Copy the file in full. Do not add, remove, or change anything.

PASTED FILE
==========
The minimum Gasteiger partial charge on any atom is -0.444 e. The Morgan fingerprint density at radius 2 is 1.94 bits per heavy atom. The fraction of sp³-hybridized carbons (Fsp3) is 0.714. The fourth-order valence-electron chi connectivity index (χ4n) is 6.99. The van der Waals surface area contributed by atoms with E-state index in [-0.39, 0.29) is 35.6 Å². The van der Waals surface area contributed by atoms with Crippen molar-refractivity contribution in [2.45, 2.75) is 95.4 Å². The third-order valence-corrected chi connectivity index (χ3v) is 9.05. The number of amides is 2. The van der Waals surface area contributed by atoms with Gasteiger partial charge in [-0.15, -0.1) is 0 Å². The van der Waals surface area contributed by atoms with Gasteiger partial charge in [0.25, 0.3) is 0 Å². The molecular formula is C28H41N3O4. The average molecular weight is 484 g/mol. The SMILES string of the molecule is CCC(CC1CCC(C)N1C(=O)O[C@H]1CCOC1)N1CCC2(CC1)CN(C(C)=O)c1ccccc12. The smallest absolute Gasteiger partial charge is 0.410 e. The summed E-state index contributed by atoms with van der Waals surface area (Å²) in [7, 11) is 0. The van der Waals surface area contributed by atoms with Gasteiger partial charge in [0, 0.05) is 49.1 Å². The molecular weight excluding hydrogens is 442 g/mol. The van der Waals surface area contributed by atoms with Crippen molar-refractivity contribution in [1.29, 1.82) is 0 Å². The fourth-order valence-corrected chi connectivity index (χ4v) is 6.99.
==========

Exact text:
The minimum Gasteiger partial charge on any atom is -0.444 e. The Morgan fingerprint density at radius 2 is 1.94 bits per heavy atom. The fraction of sp³-hybridized carbons (Fsp3) is 0.714. The fourth-order valence-electron chi connectivity index (χ4n) is 6.99. The van der Waals surface area contributed by atoms with E-state index in [-0.39, 0.29) is 35.6 Å². The van der Waals surface area contributed by atoms with Crippen molar-refractivity contribution in [2.45, 2.75) is 95.4 Å². The third-order valence-corrected chi connectivity index (χ3v) is 9.05. The number of amides is 2. The van der Waals surface area contributed by atoms with Gasteiger partial charge in [-0.15, -0.1) is 0 Å². The van der Waals surface area contributed by atoms with Gasteiger partial charge in [0.25, 0.3) is 0 Å². The molecular formula is C28H41N3O4. The average molecular weight is 484 g/mol. The SMILES string of the molecule is CCC(CC1CCC(C)N1C(=O)O[C@H]1CCOC1)N1CCC2(CC1)CN(C(C)=O)c1ccccc12. The smallest absolute Gasteiger partial charge is 0.410 e. The summed E-state index contributed by atoms with van der Waals surface area (Å²) in [7, 11) is 0. The van der Waals surface area contributed by atoms with Gasteiger partial charge in [0, 0.05) is 49.1 Å². The molecular weight excluding hydrogens is 442 g/mol. The van der Waals surface area contributed by atoms with Crippen molar-refractivity contribution in [1.29, 1.82) is 0 Å². The fourth-order valence-corrected chi connectivity index (χ4v) is 6.99.